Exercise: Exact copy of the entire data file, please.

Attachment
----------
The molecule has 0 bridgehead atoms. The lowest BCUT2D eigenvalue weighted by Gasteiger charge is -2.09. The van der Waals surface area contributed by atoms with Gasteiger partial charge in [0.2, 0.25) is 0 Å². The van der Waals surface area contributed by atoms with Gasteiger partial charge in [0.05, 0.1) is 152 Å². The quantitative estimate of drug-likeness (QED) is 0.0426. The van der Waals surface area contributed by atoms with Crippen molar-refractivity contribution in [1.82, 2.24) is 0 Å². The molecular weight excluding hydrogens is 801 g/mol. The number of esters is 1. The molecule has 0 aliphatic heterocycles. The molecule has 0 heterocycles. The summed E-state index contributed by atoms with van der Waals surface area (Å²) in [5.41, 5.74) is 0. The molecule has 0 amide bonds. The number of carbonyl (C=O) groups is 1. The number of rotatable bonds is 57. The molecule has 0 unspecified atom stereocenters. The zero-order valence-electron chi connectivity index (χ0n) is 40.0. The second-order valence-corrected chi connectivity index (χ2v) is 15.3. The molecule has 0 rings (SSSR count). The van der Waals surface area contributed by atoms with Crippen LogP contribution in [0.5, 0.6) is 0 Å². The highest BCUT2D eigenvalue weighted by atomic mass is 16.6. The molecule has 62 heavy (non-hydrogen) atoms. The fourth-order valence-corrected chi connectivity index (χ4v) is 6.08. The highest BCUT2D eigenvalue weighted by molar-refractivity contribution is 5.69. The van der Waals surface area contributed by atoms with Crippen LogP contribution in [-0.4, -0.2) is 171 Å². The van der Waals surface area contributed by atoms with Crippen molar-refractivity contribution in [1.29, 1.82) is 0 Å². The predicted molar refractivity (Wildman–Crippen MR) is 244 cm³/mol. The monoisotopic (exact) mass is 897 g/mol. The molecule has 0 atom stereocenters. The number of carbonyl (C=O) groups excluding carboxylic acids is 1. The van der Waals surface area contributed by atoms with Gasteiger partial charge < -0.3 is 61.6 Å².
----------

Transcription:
The molecule has 0 bridgehead atoms. The lowest BCUT2D eigenvalue weighted by Gasteiger charge is -2.09. The van der Waals surface area contributed by atoms with Gasteiger partial charge in [0.2, 0.25) is 0 Å². The van der Waals surface area contributed by atoms with Gasteiger partial charge in [0.05, 0.1) is 152 Å². The quantitative estimate of drug-likeness (QED) is 0.0426. The van der Waals surface area contributed by atoms with Crippen molar-refractivity contribution in [1.82, 2.24) is 0 Å². The molecular weight excluding hydrogens is 801 g/mol. The number of esters is 1. The molecule has 0 aliphatic heterocycles. The molecule has 0 heterocycles. The summed E-state index contributed by atoms with van der Waals surface area (Å²) in [5.41, 5.74) is 0. The molecule has 0 amide bonds. The number of carbonyl (C=O) groups is 1. The number of rotatable bonds is 57. The molecule has 0 unspecified atom stereocenters. The zero-order valence-electron chi connectivity index (χ0n) is 40.0. The second-order valence-corrected chi connectivity index (χ2v) is 15.3. The molecule has 0 rings (SSSR count). The van der Waals surface area contributed by atoms with Crippen LogP contribution in [0.5, 0.6) is 0 Å². The highest BCUT2D eigenvalue weighted by atomic mass is 16.6. The molecule has 62 heavy (non-hydrogen) atoms. The fourth-order valence-corrected chi connectivity index (χ4v) is 6.08. The highest BCUT2D eigenvalue weighted by molar-refractivity contribution is 5.69. The van der Waals surface area contributed by atoms with Crippen LogP contribution in [-0.4, -0.2) is 171 Å². The van der Waals surface area contributed by atoms with Crippen molar-refractivity contribution in [1.29, 1.82) is 0 Å². The predicted molar refractivity (Wildman–Crippen MR) is 244 cm³/mol. The monoisotopic (exact) mass is 897 g/mol. The molecule has 0 atom stereocenters. The number of carbonyl (C=O) groups excluding carboxylic acids is 1. The van der Waals surface area contributed by atoms with Gasteiger partial charge < -0.3 is 61.6 Å².